After the elder Manning retired in 1968 father and son established Manning Consultants Ltd, a management consulting firm. Preston experimented with the Social Conservative Society in the late 1960s and later the Movement for National Political Change, a precursor to the Reform Party.
Manning, Ernest Preston
Ernest Preston Manning, politician (b at Edmonton 10 June 1942), son of Alberta premier Ernest Manning. After graduating from the University of Alberta in 1964, Manning ran unsuccessfully as a Social Credit candidate in the 1965 federal election before joining the National Public Affairs Research Foundation, a conservative think tank. During 1966-67 he researched his father's book, Political Realignment, and co-wrote the White Paper on Human Resource Development for the Social Credit government in Alberta. The White Paper led to the creation of several new agencies: a Department of Youth, a Human Resources Council and the Alberta Service Corps.
After the elder Manning retired in 1968 father and son established Manning Consultants Ltd, a management consulting firm. Preston experimented with the Social Conservative Society in the late 1960s and later the Movement for National Political Change, a precursor to the Reform Party. Neither attracted many members, but the conservative ideas laid out gave rise to the Reform Party in the more congenial climate of the late 1980s when disillusionment with the federal Conservative Party deepened. The party was formed at a convention in Winnipeg in November 1987, with Manning as its leader.
Manning's advocacy of a party promising fiscal responsibility, provincial equality (ie, no special status for Québec) and parliamentary reform (including a "Triple E" - equal, elected and effective - Senate and direct democracy provisions) appealed to many in the West, especially those disenchanted with Brian Mulroney's governing Progressive Conservative Party. Though Manning lost decisively to Joe Clark in the 1988 federal election, and Reform itself elected no MPs, the party did elect its first member of Parliament a year later in an Alberta by-election. Manning's vigorous opposition to the Meech Lake Accord (see Meech Lake Accord: Document) raised Reform's profile and played a major role in the Accord's failure in 1990 and that of its successor, the Charlottetown Accord (see Charlottetown Accord: Document), in 1992. In the 1993 federal election, Manning translated Western resentment and anger into a stunning success. Alberta voters overwhelmingly embraced the Reform Party, electing Reform candidates in 22 of 26 seats (subject to recounts). The party also had unprecedented success in British Columbia, winning 24 of 30 seats, and added 4 in Saskatchewan and one each in Manitoba and Ontario. In the process, the Reform Party helped complete the process of destroying the Conservative Party that its rival Bloc Québécois had begun in Québec, reducing the party's elected Mps to two.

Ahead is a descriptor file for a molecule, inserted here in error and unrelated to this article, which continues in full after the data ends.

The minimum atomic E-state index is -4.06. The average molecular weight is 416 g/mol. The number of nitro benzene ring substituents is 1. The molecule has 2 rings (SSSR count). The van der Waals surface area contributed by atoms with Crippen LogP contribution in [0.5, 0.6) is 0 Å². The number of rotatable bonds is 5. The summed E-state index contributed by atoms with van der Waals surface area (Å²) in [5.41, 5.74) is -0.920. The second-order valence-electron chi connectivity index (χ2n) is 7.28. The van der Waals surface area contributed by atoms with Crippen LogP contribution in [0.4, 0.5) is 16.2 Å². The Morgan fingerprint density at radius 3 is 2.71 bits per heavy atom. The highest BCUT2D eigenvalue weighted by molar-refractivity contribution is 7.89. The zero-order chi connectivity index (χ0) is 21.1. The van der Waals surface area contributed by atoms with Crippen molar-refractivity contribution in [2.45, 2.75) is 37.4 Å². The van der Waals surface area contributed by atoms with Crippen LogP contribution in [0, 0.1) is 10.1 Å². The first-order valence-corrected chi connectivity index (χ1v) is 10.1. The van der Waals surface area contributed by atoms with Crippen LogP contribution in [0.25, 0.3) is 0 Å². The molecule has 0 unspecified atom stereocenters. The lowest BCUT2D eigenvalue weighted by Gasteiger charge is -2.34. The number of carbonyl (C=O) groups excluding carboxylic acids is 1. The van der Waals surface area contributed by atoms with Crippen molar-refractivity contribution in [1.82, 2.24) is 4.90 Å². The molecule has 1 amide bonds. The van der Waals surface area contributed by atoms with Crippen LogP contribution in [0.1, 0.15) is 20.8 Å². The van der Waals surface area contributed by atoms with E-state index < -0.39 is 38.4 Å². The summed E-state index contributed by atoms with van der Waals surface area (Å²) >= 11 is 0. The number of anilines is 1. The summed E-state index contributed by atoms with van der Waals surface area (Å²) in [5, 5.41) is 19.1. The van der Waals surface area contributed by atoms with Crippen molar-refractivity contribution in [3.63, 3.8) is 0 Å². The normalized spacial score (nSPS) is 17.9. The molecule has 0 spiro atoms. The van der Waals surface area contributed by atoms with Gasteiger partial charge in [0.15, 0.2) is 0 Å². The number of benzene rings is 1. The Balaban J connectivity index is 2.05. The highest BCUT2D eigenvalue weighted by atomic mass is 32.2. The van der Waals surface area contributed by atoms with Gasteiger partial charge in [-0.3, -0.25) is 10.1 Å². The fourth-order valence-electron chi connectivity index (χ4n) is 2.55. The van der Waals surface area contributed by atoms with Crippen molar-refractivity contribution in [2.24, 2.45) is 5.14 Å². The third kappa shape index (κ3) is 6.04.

In the 1997 general election, Reform under Manning increased its seat total to 60, enough to unseat the Bloc Québécois as the official opposition. However, all of Reform's members were from west of Ontario. Canadian political geography had split mostly along regional lines, with Reform in the West, the ruling Liberals in Ontario, and the Bloc holding firm in Québec, and a handful of Conservatives and New Democrats in the Maritimes.
Discontented with being perceived as a regional party, Manning proposed a radical solution. In 1998, in an effort to woo Eastern Canadian conservatives, Manning initiated the United Alternative movement, an effort to merge Reform with the remnants of the Progressive Conservative Party. Manning's proposal met with resistance from some prominent Conservatives -- most notably Joe Clark, who had re-emerged as leader -- and from some Reformers as well, who feared that Manning might water down the party's principles to appease Eastern Canada. Nonetheless, in the spring of 1999, Reformers voted on whether to continue to promote the United Alternative.
These efforts resulted in early 2000 in the creation of the Canadian Alliance Party. A while later, Reform's membership agreed to dissolve that party. Manning resigned as Leader of the Opposition on 10 March 2000 to run for the leadership of the new political party. His run proved unsuccessful, however. On 8 July 2000, Stockwell Day soundly defeated Manning for the Alliance leadership, taking 63.6 percent of all votes cast on the second ballot.
The subsequent federal election of 27 November 2000 saw Manning once more elected in the riding of Calgary Southwest. Shortly thereafter, however, he announced he was being treated for prostate cancer. On 21 March 2001, amidst growing turmoil within the Alliance Party over Day's leadership, Manning announced his intention to leave federal politics by the end of the year, which he did in January 2002. Since then, Manning has taken up a number of posts, including Senior Fellow with the Fraser Institute and Canada West Foundation and Distinguished Visitor at both the University of Calgary and University of Toronto.
A skilled debater, Manning's performance during election campaigns is considered one of the key reasons he was able to bring his political movement forward so fast. His impact on the Canadian political scene is controversial. On the one hand, he is credited with forcing the Liberal government to re-examine their policies on crime and punishment and the public debt, and to take a harder constitutional line on Quebec separatism. On the other hand, critics suggest Manning's policies have left the issue of Quebec's place in Canada unresolved and that his founding of the Reform Party ensured the splintering of Canada's conservative movement, inadvertently leading to the election of a series of Liberal governments.